Understanding what Medicare covers and does not cover will ensure speed, efficiency, and uninterrupted quality of care on behalf of the patient. Utilize and implement the guidelines and quick-reference chart below to maximize effectiveness.

Medicare Does Not Cover Parenteral Nutrition For

Patients with a functioning gastrointestinal tract whose need for parenteral nutrition is only due to any of the following conditions:

  • Swallowing disorder
  • Temporary defect in gastric emptying such as a metabolic or electrolyte disorder
  • Psychological disorder impairing food intake such as depression
  • Metabolic disorder inducing anorexia such as cancer
  • Physical disorder impairing food intake such as the dyspnea of severe pulmonary or cardiac disease
  • Side effect of a medication
  • Renal failure or dialysis

Medicare DOES Cover Parenteral Nutrition

(Parenteral Nutrition is approved on an individual, case-by-case basis initially and at periodic intervals of no more than three months by a Medicare Administrative Contractor (A/B MAC (B)) medical consultant or specially trained staff. It is expected that the patient’s medical records will reflect the need for the care provided. These records are not routinely submitted but must be available upon request.)

7 Gastrointestinal Conditions for Medicare Consideration

  1. Severe Short Bowel Resection: Surgery within the past three months, leaving less than 5 feet of small bowel beyond the ligament of the Treitz.
  2. Severe Short Bowel Syndrome: The patient has a short bowel syndrome that is severe enough that the patient has significant gastrointestinal fluid and electrolyte malabsorption.
  3. Bowel Rest for at Least 3 Months: The patient requires bowel rest for at least three months for treatment of:
    1. Symptomatic pancreatitis with/without pancreatic pseudocyst
    2. Severe exacerbation of regional enteritis
    3. A proximal enterocutaneous fistula where tube feeding distal to the fistula isn’t possible.
  4. Complete Mechanical Small Bowel Obstruction: The patient has complete mechanical small bowel obstruction where surgery is not an option.
  5. Malabsorption and Malnutrition: The patient is significantly malnourished (10% weight loss over three months or less and serum albumin less than or equal to 3.4 gm/dl) and has severe fat malabsorption.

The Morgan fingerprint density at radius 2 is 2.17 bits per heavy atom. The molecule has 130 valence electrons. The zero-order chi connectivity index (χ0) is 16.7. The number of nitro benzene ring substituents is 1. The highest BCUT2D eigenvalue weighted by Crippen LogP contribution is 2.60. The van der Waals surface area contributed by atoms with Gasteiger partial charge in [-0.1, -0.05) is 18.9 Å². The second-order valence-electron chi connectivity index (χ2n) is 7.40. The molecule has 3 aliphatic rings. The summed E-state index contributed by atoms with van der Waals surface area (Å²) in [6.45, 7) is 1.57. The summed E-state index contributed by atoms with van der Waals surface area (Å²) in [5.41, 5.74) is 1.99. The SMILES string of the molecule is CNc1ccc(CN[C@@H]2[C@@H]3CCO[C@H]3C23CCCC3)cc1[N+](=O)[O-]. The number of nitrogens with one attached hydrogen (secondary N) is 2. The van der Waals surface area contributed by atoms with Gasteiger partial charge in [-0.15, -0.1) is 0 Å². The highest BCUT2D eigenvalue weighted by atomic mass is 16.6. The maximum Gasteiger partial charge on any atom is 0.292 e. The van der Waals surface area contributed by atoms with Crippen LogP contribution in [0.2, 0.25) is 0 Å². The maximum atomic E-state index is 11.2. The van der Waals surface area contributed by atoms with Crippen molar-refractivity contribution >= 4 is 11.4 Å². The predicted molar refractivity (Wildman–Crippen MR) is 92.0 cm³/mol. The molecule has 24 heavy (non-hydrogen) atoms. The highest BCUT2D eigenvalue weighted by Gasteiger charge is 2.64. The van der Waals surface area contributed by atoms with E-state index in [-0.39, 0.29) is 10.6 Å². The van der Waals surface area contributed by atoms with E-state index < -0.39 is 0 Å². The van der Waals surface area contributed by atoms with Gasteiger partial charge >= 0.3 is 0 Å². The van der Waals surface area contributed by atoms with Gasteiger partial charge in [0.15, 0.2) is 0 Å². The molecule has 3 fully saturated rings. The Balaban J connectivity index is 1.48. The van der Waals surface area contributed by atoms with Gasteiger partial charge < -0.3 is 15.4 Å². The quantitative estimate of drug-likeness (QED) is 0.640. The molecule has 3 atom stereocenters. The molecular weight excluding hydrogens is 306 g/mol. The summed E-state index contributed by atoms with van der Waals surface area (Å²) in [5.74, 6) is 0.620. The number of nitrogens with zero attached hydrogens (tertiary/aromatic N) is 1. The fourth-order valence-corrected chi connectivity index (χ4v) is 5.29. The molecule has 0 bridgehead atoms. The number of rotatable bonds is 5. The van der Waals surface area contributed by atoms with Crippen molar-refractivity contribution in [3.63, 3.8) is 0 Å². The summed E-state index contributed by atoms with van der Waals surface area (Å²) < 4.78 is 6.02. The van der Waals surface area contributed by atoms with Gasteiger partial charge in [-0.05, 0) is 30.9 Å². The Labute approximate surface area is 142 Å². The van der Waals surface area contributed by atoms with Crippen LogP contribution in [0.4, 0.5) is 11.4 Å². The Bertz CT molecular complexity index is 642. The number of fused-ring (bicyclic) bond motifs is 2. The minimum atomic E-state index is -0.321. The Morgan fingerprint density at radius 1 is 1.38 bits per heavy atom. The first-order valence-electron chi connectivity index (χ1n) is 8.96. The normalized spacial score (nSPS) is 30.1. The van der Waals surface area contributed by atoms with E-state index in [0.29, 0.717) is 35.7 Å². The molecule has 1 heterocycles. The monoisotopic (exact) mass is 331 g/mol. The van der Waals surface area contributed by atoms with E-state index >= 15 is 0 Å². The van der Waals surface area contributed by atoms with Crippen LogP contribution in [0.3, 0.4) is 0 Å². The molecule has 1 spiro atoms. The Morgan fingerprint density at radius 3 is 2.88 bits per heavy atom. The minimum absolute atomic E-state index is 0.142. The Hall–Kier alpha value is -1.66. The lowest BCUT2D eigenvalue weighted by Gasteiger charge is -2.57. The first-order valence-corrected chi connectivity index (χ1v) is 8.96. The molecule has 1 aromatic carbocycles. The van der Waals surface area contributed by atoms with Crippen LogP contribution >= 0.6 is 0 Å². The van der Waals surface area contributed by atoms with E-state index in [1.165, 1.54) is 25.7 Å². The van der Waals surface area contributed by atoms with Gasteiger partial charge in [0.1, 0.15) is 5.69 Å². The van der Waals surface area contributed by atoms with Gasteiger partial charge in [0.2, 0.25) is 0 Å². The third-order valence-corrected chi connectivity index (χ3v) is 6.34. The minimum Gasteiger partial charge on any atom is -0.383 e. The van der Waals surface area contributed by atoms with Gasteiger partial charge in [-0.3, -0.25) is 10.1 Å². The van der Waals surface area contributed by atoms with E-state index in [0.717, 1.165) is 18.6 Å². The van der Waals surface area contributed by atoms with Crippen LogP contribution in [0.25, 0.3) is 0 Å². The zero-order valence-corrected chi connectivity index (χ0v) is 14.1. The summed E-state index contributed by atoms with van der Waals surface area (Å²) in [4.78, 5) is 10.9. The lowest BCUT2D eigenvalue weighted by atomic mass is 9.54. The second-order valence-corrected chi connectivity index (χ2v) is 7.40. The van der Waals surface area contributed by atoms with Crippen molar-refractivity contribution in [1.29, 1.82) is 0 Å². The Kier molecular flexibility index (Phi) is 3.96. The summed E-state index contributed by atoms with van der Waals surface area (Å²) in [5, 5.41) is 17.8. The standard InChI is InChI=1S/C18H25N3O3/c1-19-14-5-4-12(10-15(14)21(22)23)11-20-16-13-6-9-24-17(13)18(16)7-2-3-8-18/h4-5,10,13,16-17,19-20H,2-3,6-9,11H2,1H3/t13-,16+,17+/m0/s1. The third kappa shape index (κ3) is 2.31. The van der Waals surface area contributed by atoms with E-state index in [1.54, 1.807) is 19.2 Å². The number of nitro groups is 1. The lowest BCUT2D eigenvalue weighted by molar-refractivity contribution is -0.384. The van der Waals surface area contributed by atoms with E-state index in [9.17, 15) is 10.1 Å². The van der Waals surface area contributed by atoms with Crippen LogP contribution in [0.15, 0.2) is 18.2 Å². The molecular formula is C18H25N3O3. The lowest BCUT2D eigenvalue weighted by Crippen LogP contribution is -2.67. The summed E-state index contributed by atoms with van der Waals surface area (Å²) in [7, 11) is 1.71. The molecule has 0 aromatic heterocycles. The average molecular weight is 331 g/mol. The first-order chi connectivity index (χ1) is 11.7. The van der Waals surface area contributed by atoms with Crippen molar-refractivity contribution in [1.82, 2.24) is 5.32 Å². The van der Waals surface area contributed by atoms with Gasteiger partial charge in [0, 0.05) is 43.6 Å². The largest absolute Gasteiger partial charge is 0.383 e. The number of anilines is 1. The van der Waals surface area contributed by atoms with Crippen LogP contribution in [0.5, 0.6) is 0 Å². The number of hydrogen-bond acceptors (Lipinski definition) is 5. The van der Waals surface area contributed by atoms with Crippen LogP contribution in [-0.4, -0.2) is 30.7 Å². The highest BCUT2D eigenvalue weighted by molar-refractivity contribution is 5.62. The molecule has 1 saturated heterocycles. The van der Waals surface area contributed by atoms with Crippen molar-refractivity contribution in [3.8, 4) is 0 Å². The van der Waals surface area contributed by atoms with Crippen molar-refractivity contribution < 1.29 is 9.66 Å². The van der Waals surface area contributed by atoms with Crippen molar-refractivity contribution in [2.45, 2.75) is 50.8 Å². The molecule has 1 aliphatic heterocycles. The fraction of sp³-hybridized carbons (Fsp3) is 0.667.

6. Motility Disturbance and Malnutrition: The patient is significantly malnourished (10% weight loss over 3 months or less and serum albumin less than or equal to 3.4 gm/dl) and has severe motility disturbance of the small intestine or stomach which is unresponsive to prokinetic medication.
  7. Malnourished and Proven Condition: The patient is malnourished (10% weight loss over three months or less serum albumin less than or equal to 3.4 gm/dl) and disease and the clinical condition has been documented as being present and it has not responded to altering the manner of delivery of appropriate nutrients (e.g., slow infusion of nutrients through a tube with the tip located in the stomach or jejunum).

The information provided is meant to be a guide for your information only. Each health care provider’s office is responsible for providing accurate information to ContinuumRx for verifying codes, coverage and payment policies used for individual patients to ensure that they are exact and appropriate for the services and items provided.

Contact a ContinuumRx Medicare qualifying expert or trained clinician to assess your patient’s eligibility.

1 Trends in Parenteral Nutrition, By Kristi L. King, MPH, RDN, CNSC, LD, Today’s Dietitian Vol. 21, No. 1, P. 36, January 2019.